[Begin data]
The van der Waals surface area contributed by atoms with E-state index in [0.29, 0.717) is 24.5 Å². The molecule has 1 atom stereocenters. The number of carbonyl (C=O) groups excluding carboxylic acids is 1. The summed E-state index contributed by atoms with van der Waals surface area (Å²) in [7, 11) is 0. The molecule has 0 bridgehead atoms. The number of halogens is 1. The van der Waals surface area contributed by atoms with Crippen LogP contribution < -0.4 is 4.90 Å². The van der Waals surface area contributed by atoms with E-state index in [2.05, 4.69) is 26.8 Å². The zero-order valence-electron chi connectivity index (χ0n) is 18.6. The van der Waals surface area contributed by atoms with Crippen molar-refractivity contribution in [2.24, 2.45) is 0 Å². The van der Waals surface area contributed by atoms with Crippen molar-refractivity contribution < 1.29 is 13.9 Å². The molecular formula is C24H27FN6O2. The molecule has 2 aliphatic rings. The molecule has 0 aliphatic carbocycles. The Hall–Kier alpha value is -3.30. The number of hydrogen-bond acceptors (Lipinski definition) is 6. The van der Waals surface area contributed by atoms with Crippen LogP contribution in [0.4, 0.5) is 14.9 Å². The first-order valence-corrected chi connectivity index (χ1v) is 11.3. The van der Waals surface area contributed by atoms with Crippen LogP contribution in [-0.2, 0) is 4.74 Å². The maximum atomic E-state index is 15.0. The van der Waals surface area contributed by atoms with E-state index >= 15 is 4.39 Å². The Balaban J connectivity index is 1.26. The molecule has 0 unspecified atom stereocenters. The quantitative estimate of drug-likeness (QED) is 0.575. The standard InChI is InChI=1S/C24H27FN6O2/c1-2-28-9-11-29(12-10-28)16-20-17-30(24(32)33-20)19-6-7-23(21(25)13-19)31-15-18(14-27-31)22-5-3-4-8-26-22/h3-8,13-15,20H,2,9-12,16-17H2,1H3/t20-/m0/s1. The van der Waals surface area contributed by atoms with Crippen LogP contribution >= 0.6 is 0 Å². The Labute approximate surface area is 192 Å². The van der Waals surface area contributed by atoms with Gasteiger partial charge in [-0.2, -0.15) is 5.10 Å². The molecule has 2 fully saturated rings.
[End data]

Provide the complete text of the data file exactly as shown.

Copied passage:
The van der Waals surface area contributed by atoms with E-state index in [0.29, 0.717) is 24.5 Å². The molecule has 1 atom stereocenters. The number of carbonyl (C=O) groups excluding carboxylic acids is 1. The summed E-state index contributed by atoms with van der Waals surface area (Å²) in [7, 11) is 0. The molecule has 0 bridgehead atoms. The number of halogens is 1. The van der Waals surface area contributed by atoms with Crippen LogP contribution < -0.4 is 4.90 Å². The van der Waals surface area contributed by atoms with E-state index in [2.05, 4.69) is 26.8 Å². The zero-order valence-electron chi connectivity index (χ0n) is 18.6. The van der Waals surface area contributed by atoms with Crippen molar-refractivity contribution in [2.24, 2.45) is 0 Å². The van der Waals surface area contributed by atoms with Crippen molar-refractivity contribution < 1.29 is 13.9 Å². The molecular formula is C24H27FN6O2. The molecule has 2 aliphatic rings. The molecule has 0 aliphatic carbocycles. The Hall–Kier alpha value is -3.30. The number of hydrogen-bond acceptors (Lipinski definition) is 6. The van der Waals surface area contributed by atoms with Crippen LogP contribution in [0.4, 0.5) is 14.9 Å². The first-order valence-corrected chi connectivity index (χ1v) is 11.3. The van der Waals surface area contributed by atoms with Crippen LogP contribution in [-0.2, 0) is 4.74 Å². The maximum atomic E-state index is 15.0. The van der Waals surface area contributed by atoms with E-state index >= 15 is 4.39 Å². The Balaban J connectivity index is 1.26. The molecule has 0 unspecified atom stereocenters. The quantitative estimate of drug-likeness (QED) is 0.575. The standard InChI is InChI=1S/C24H27FN6O2/c1-2-28-9-11-29(12-10-28)16-20-17-30(24(32)33-20)19-6-7-23(21(25)13-19)31-15-18(14-27-31)22-5-3-4-8-26-22/h3-8,13-15,20H,2,9-12,16-17H2,1H3/t20-/m0/s1. The van der Waals surface area contributed by atoms with Crippen LogP contribution >= 0.6 is 0 Å². The Labute approximate surface area is 192 Å². The van der Waals surface area contributed by atoms with Gasteiger partial charge in [-0.2, -0.15) is 5.10 Å². The molecule has 2 fully saturated rings.